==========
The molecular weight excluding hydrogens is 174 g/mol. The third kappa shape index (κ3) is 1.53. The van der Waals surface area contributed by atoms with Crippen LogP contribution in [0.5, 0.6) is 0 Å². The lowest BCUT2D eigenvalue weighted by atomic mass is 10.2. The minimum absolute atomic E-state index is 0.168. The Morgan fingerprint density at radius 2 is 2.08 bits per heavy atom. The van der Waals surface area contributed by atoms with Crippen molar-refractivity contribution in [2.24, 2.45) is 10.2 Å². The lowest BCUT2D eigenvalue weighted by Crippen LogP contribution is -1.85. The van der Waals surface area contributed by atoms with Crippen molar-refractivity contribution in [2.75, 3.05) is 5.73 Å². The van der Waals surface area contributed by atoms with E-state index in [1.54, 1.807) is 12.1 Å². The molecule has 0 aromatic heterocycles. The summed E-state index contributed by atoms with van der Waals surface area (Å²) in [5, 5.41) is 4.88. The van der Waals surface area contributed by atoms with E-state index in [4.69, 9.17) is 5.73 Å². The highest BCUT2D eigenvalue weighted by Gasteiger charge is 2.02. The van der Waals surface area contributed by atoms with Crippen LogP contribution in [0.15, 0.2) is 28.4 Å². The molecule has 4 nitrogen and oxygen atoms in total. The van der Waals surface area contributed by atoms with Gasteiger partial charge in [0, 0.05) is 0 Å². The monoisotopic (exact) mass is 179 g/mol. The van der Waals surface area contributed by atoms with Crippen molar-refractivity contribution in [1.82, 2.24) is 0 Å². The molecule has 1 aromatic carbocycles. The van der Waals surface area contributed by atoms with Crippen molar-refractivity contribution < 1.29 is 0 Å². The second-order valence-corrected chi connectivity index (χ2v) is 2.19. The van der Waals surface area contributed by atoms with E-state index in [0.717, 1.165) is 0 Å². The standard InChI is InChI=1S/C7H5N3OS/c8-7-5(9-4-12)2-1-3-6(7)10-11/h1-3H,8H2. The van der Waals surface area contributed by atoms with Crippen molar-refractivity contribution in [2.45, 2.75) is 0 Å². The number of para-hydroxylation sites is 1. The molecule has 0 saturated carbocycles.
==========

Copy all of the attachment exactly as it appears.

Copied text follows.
The molecular weight excluding hydrogens is 174 g/mol. The third kappa shape index (κ3) is 1.53. The van der Waals surface area contributed by atoms with Crippen LogP contribution in [0.5, 0.6) is 0 Å². The lowest BCUT2D eigenvalue weighted by atomic mass is 10.2. The minimum absolute atomic E-state index is 0.168. The Morgan fingerprint density at radius 2 is 2.08 bits per heavy atom. The van der Waals surface area contributed by atoms with Crippen molar-refractivity contribution in [2.24, 2.45) is 10.2 Å². The lowest BCUT2D eigenvalue weighted by Crippen LogP contribution is -1.85. The van der Waals surface area contributed by atoms with Crippen molar-refractivity contribution in [2.75, 3.05) is 5.73 Å². The van der Waals surface area contributed by atoms with E-state index in [1.54, 1.807) is 12.1 Å². The molecule has 0 aromatic heterocycles. The summed E-state index contributed by atoms with van der Waals surface area (Å²) in [5, 5.41) is 4.88. The van der Waals surface area contributed by atoms with E-state index in [4.69, 9.17) is 5.73 Å². The highest BCUT2D eigenvalue weighted by Gasteiger charge is 2.02. The van der Waals surface area contributed by atoms with Crippen LogP contribution in [0.15, 0.2) is 28.4 Å². The molecule has 4 nitrogen and oxygen atoms in total. The van der Waals surface area contributed by atoms with Gasteiger partial charge in [0, 0.05) is 0 Å². The monoisotopic (exact) mass is 179 g/mol. The van der Waals surface area contributed by atoms with Crippen molar-refractivity contribution in [1.82, 2.24) is 0 Å². The molecule has 1 aromatic carbocycles. The van der Waals surface area contributed by atoms with Crippen molar-refractivity contribution < 1.29 is 0 Å². The second-order valence-corrected chi connectivity index (χ2v) is 2.19. The van der Waals surface area contributed by atoms with E-state index in [0.717, 1.165) is 0 Å². The standard InChI is InChI=1S/C7H5N3OS/c8-7-5(9-4-12)2-1-3-6(7)10-11/h1-3H,8H2. The van der Waals surface area contributed by atoms with Crippen molar-refractivity contribution in [2.45, 2.75) is 0 Å². The number of para-hydroxylation sites is 1. The molecule has 0 saturated carbocycles.